Tricuspid stenosis (TS), which is much less prevalent than mitral stenosis (MS) in North America and Western Europe, is generally rheumatic in origin, and is more common in women than men (Table 261-1). It does not occur as an isolated lesion and is usually associated with MS. Hemodynamically significant TS occurs in 5–10% of patients with severe MS; rheumatic TS is commonly associated with some degree of tricuspid regurgitation (TR). Nonrheumatic causes of TS are rare.
TABLE 261-1Causes of Tricuspid Valve Diseases ||Download (.pdf) TABLE 261-1 Causes of Tricuspid Valve Diseases
|Valve Lesion ||Etiologies |
|Tricuspid stenosis ||Rheumatic |
|Tricuspid regurgitation ||Primary (organic) |
| Rheumatic |
| Endocarditis |
| Myxomatous (TVP) |
| Carcinoid |
| Radiation |
| Congenital (Ebstein’s) |
| Trauma |
| Papillary muscle injury (post-MI) |
|Secondary (functional) |
| RV and tricuspid annular dilatation due to multiple causes of RV enlargement (e.g., long-standing pulmonary HTN, remodeling post-RV MI, left-sided valve disease, cardiomyopathy, AF) |
| Chronic RV apical pacing |
A diastolic pressure gradient between the right atrium (RA) and right ventricle (RV) defines TS. It is augmented when the transvalvular blood flow increases during inspiration and declines during expiration. A mean diastolic pressure gradient of 4 mmHg is usually sufficient to elevate the mean RA pressure to levels that result in systemic venous congestion. Unless sodium intake has been restricted and diuretics administered, this venous congestion is associated with hepatomegaly, ascites, and edema, sometimes severe. In patients with sinus rhythm, the RA a wave may be extremely tall and may even approach the level of the RV systolic pressure. The y descent is prolonged. The cardiac output (CO) at rest is usually depressed, and it fails to rise during exercise. The low CO is responsible for the normal or only slightly elevated left atrial (LA), pulmonary artery (PA), and RV systolic pressures despite the presence of MS. Thus, the presence of TS can mask the hemodynamic and clinical features of any associated MS.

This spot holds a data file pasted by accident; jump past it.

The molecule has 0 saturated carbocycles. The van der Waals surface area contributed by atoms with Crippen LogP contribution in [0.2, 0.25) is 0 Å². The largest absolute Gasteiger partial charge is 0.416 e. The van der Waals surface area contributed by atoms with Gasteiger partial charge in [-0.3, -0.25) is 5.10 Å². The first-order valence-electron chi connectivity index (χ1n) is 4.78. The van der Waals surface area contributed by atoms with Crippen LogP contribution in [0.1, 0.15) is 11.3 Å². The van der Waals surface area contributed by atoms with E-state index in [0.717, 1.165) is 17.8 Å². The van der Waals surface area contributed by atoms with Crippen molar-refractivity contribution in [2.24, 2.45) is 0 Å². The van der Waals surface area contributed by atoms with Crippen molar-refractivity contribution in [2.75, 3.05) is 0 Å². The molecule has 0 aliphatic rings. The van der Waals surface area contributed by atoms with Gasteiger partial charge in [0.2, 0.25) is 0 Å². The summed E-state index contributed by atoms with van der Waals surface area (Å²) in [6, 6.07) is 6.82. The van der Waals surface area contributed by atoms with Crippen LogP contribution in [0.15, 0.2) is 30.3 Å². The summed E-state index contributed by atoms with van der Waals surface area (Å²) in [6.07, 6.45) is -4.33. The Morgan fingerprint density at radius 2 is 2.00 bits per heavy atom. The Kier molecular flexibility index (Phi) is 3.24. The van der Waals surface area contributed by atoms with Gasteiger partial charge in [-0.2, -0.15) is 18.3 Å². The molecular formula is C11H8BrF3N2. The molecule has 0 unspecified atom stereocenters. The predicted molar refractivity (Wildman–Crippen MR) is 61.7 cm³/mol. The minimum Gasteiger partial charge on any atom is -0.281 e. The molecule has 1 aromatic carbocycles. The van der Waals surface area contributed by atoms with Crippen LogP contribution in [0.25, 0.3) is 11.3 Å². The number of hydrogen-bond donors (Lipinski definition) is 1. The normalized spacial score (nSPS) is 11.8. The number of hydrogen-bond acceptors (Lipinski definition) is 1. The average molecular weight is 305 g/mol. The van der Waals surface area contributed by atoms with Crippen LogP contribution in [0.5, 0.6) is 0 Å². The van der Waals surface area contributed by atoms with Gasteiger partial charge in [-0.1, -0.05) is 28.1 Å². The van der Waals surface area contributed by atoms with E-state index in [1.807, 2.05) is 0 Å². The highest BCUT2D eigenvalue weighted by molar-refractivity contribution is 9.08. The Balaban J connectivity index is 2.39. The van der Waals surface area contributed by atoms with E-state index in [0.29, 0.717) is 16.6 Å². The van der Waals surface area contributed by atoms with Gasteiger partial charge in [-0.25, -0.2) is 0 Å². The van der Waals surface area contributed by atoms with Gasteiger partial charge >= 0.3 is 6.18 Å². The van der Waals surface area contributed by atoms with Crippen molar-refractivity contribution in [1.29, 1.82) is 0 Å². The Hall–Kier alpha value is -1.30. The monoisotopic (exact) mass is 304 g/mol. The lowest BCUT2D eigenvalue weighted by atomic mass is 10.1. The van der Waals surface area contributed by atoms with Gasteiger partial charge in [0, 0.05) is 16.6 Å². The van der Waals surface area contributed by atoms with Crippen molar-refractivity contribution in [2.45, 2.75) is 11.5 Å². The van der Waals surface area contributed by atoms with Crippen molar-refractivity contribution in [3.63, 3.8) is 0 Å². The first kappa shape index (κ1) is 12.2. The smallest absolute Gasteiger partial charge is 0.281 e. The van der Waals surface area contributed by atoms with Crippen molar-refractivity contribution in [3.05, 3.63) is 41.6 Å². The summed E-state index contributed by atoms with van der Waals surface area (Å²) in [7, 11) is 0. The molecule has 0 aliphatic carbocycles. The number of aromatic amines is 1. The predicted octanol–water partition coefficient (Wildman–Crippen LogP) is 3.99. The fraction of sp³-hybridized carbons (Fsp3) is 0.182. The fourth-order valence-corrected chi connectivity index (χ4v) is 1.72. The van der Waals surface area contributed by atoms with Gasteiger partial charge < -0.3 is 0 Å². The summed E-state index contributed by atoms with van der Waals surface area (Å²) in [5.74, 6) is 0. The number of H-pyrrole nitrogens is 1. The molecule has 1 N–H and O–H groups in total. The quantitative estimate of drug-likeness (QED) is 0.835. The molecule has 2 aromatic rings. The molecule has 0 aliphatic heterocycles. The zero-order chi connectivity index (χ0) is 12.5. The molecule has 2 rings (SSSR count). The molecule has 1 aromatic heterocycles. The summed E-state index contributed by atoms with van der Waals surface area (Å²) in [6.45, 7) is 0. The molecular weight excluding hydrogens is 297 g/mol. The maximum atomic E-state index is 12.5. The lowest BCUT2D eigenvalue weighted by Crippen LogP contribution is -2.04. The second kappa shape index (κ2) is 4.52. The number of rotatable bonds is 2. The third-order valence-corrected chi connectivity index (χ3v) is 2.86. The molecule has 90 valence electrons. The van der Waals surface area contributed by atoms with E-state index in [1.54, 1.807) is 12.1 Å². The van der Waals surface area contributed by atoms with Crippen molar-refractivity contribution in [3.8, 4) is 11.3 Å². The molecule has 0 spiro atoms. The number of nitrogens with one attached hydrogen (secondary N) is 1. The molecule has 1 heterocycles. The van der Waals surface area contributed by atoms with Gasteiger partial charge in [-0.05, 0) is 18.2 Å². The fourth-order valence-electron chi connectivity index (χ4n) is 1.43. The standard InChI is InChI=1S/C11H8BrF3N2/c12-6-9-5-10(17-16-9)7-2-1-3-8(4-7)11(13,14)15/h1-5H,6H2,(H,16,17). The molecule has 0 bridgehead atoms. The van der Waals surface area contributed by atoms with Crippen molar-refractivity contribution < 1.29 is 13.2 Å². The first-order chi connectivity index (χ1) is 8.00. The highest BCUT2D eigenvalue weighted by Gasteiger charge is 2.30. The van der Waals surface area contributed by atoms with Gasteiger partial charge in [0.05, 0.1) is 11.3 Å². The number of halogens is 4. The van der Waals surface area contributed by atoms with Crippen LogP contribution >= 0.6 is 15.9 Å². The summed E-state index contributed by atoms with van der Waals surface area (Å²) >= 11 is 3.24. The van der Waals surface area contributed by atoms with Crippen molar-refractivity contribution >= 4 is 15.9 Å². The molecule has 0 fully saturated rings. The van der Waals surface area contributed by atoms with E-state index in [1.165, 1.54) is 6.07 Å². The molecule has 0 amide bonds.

Because the development of MS generally precedes that of TS, many patients initially have symptoms of pulmonary congestion and fatigue. Characteristically, patients with severe TS complain of relatively little dyspnea for the degree of hepatomegaly, ascites, and edema that they have. However, fatigue secondary to a low CO and discomfort due to refractory edema, ascites, and marked hepatomegaly are common in patients with advanced TS and/or TR. In some patients, TS may be suspected for the first time when symptoms of right-sided failure persist after an adequate mitral valvotomy.
Because TS usually occurs in the presence of other obvious valvular disease, the diagnosis may be missed unless it is considered. Severe TS is associated with marked hepatic congestion, often resulting in cirrhosis, jaundice, serious malnutrition, ...